i. Doubt explanations of things which naturally come to mind.

II. Think, consider, investigate.

III. Suspend judgment as to ultimate truth.

He called both the skeptics who claimed we could not know and the atomists who claimed we could dogmatists. He said that we can not even know if we can know or not. But this was not simply a rejection of dogmatism. This step was derived out of reason. Since we do not know things as they are, but only as they seem to us, nothing can be called good or bad by nature, but only through law or convention. Neither sense perception nor reason lead to truth or falsehood because what we learn from either is wholly related to the world of appearances. We suspend judgment on all theories of reality or philosophical systems. But we do so to doubt what we know and not to deny the possibility of knowing.

The natural result of this kind of skeptical doubt is a state of calmness and tranquility. Although it might not seem likely from what I have said about Pyrrho, he received the highest awards Alexandria could give a man in both religion and the arts. He was a severe moralist. He said that honor and shame and justice were measured only by the laws and customs of the people. He was renown for his modesty. He was never excited by the opinions of others, and he was never disturbed by sudden changes in legislation. Since he deemed virtue the only good he thought health, strength, riches, and worldly honors to be matters of total indifference.

Pyrrho's skepticism concerning final truths was particularly important to the rise of Hellenistic science. Astronomy in Greece was developed from Plato's rational description of the creation of the universe.

Such was the mind of God in the creation of time. The sun and the moon and five other stars, which are called planets, were created by him in order to distinguish and preserve the numbers of time; and when he had made their several bodies, he placed them in the orbits in which the circle of the other was revolving, in seven orbits seven stars. First, there was the moon in the orbit nearest the earth; then came the morning star and the star sacred to Hermes, moving in orbits which have an equal swiftness with the sun, but in an opposite direction; and this is the reason why the sun and Hermes and Lucifer overtake and are overtaken by each other. to enumerate the places he assigned the other stars, and to give all the reasons why he assigned them, although a secondary matter, would give more trouble than the primary. These things at some future time, when we are at leisure, may have the consideration which they deserve, but not at present.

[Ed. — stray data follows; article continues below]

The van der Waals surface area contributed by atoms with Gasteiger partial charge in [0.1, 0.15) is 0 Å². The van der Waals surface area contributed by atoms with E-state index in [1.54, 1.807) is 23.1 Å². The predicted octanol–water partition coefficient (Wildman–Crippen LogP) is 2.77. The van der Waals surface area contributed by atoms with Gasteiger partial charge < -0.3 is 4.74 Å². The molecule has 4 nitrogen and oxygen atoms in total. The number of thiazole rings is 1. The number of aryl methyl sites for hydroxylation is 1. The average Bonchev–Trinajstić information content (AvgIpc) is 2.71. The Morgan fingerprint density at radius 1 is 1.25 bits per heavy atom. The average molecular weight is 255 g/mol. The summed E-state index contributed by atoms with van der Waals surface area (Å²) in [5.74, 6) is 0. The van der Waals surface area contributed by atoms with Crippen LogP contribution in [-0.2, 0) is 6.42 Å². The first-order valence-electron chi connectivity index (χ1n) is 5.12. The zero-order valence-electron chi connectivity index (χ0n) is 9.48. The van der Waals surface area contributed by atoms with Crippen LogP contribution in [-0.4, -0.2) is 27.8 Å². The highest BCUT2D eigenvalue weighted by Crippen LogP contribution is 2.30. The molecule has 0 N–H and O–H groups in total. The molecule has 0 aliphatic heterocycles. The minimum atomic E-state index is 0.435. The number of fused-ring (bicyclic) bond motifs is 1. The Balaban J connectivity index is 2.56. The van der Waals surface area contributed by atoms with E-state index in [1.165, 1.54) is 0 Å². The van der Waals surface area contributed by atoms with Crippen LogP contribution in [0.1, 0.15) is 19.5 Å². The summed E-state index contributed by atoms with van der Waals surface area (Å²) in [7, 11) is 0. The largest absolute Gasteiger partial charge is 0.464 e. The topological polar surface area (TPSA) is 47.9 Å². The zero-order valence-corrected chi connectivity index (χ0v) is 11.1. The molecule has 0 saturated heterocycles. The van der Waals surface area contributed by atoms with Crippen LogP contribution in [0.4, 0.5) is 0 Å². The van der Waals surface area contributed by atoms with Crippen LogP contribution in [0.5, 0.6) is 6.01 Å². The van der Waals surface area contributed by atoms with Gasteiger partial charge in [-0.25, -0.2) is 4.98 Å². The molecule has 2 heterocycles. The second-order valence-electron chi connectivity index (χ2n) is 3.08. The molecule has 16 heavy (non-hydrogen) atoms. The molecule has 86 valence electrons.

Astronomy in Greece where the sky is mostly cloudy is very different from that in the Arabian desert. The Arabs had developed very extensive measurements concerning the movements of the stars and planets. there was never a question, for example, of a flat earth among the inhabitants of the desert. When Ptolemy developed his description of the universe he had access to this information and he found that the planets did not travel in the perfect orbits postulated by Plato. However, he made no attempt to rewrite the Timaeus. He plotted the planets and developed a description that had them traveling in small circles in addition the orbits suggested by Plato. This description did not conflict with Platonic concepts but left undeveloped the reasons why these smaller circles occurred. He was not concerned. Truth was not the concern of science, he said, but of the philosophers.